8

I always use this approach

int c;
while ((c = fgetc(fp))!=EOF)
{
    printf("%c", c);
}

As it seems to me more readable and robust. But to an answer of mine link, chux commented that

if ( feof(fp) ) is more robust than int c; while ((c = fgetc(fp))!=EOF)

As

    while(1)
    {
        c = fgetc(fp);
        if ( feof(fp) )
        {
            break ;
        }
        printf("%c", c);
    }

is more robust than the first version. So what version should I use? Please explain me why that version is better.

EDIT

In question Why is “while ( !feof (file) )” always wrong? there asked why feof() in control loop always wrong. But checking feof() in if condition in proper way is always wrong? Explanation is appreciable.

5
5

I usually program input loops like this:

int c;

while (c = fgetc(fp), c != EOF) {
    /* do something with c here */
}

/* check if EOF came from an end-of-file or an error */
if (ferror(fp)) {
    /* error handling here */
}

You should generally not use a loop condition like this:

while (!feof(fp)) {
    /* do stuff */
}

or

for (;;) {
    c = fgetc(fp);
    if (feof(fp))
        break;
}

Because this breaks when an IO error is encountered. In this case, fgetc returns EOF but the end-of-file flag is not set. Your code could enter an infinite loop as an error condition usually persists until external action is taken.

The proper way is to check the result of fgetc(): If it's equal to EOF, you can usually stop reading further data as both in case of an IO error and an end-of-file condition, it's usually not possible to read further data. You should then check if an error occurred and take appropriate action.

2
  • 8
    The OP asked for an explanation. Sep 18 '15 at 7:55
  • 1
    It is not an useless answer (which should then be downvoted), but doesn't really answer what the OP's looking for.
    – edmz
    Sep 18 '15 at 10:52
5

2 Interesting Issues

ferror()

ferror() reflects the state of the error indicator for the stream. This flag is set when a rare input error occurs and remains set until cleared - see clearerr(). If a read input errors and code later reads again, without clearing, ferror() still reports true, even if the following read is not in error.

When fgetc() returns EOF it could be due to an end-of-file (common) or the rare input error. Better to check feof() than ferror() to distinguish. ferror() could be true due a prior error and not the present case - which is certainly end-of-file.

int c;
c = fgetc(file);
if (c == EOF) {
  if (feof(file)) puts("end-of-file");
  else puts("input error");
}

Wide char: The issue of testing for an error condition came up because of a corner case in C.

fgetc() returns an int. Its values are in the range of unsigned char and EOF, (some negative number).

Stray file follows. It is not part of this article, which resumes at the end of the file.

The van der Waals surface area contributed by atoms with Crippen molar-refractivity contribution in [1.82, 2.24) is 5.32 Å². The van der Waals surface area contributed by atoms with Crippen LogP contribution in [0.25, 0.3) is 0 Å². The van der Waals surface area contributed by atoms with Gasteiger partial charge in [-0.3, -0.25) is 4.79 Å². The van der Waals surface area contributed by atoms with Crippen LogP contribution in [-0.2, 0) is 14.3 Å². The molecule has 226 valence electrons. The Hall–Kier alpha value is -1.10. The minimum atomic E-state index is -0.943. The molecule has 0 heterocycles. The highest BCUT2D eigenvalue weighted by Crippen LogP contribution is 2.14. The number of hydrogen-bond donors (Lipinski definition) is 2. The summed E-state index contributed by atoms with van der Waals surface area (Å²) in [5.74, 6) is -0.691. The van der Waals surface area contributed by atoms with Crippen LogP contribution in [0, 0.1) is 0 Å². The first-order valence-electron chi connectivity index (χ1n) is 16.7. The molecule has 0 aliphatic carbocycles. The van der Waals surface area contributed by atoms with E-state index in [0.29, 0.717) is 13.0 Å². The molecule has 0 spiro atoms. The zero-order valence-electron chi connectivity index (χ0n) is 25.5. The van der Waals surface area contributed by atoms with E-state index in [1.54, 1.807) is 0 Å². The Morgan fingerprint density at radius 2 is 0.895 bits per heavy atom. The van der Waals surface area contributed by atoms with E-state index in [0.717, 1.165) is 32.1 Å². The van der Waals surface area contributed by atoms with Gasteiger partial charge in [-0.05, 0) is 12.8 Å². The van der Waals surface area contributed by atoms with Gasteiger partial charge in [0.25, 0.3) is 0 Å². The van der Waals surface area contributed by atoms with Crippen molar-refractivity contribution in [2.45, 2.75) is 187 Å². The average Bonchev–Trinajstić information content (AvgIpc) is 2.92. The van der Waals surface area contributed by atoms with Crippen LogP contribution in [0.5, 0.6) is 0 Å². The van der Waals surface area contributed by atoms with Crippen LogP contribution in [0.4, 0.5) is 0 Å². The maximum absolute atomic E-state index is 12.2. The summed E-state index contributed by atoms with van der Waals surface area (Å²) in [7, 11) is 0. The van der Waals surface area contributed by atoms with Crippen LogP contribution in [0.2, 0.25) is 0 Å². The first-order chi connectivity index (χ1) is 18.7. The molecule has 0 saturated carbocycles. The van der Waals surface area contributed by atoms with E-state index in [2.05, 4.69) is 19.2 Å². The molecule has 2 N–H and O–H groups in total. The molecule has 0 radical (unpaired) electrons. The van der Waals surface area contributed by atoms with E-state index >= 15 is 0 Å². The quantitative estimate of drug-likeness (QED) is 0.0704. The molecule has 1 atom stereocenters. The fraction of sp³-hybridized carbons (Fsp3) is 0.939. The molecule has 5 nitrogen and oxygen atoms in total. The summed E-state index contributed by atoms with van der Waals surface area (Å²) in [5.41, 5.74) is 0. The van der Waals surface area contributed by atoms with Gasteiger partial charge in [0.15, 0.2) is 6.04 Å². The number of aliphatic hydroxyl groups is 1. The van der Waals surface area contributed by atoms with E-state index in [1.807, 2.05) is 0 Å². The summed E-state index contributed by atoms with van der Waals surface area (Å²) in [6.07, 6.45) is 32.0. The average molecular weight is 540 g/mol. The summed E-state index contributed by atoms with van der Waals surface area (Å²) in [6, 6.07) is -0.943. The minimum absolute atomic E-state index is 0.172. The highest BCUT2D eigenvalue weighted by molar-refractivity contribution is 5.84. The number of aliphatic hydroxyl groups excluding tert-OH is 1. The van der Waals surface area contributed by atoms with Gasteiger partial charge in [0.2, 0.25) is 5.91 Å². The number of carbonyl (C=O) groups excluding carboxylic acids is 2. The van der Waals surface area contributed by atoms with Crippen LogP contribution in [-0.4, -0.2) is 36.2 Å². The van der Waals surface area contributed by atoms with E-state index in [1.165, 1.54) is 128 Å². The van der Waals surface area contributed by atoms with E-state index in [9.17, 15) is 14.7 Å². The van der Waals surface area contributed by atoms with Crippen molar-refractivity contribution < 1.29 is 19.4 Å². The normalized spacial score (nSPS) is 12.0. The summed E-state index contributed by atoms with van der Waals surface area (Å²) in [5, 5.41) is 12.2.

int ch;
while ((ch = fgetc(fp)) != EOF) {
  // do something with ch
}
if (ferror(fp)) Handle_InputError();
if (feof(fp)) Handle_EndOffFile();  // Usually nothing special

Yet C allows unsigned char to have a wider range than the positive number of int. The converting an unsigned char to int has an implementation defined behavior which may result in an unsigned char value being converted to a negative int - and one that matches EOF.

Such platforms are rare and not in the main-stream of 2015. Most will have UCHAR_MAX <= INT_MAX and the above style is typically used. Doubtful these platforms will ever become common due to the amount of code, like the above, that relies on EOF being distinct from unsigned charconverted to int.

Should code need to handle the rare case where UCHAR_MAX > INT_MAX, then

int c;
for (;;)
{
    c = fgetc(file);
    if (c == EOF) {
      if (feof(file)) break;
      if (ferror(file)) break;
      // fall through if both if's fail.
    }
    // do stuff with c
}

The popular reference in while ( !feof (file) ) always wrong? highlights the mistake code often makes in using the results of fgetc(in) before checking for problems. Both codes above check for error conditions before using the result of fgetc().


The 2nd code handles all situations including ones that may only apply to a computer sitting in a some long forgotten rubbish heap. The first is far more common.

1

The suggested improvement is not better, even less robust.

As is explained here, it enters an endless loop if a read error happens (without eof). In that case, feof would return 0 while fgetc returns EOF.

Your version does not have this issue.

Besides, your version is shorter, less complex and pretty much standard.

1
  • @Ashiquzzaman: It is not a duplicate. Sep 18 '15 at 10:28

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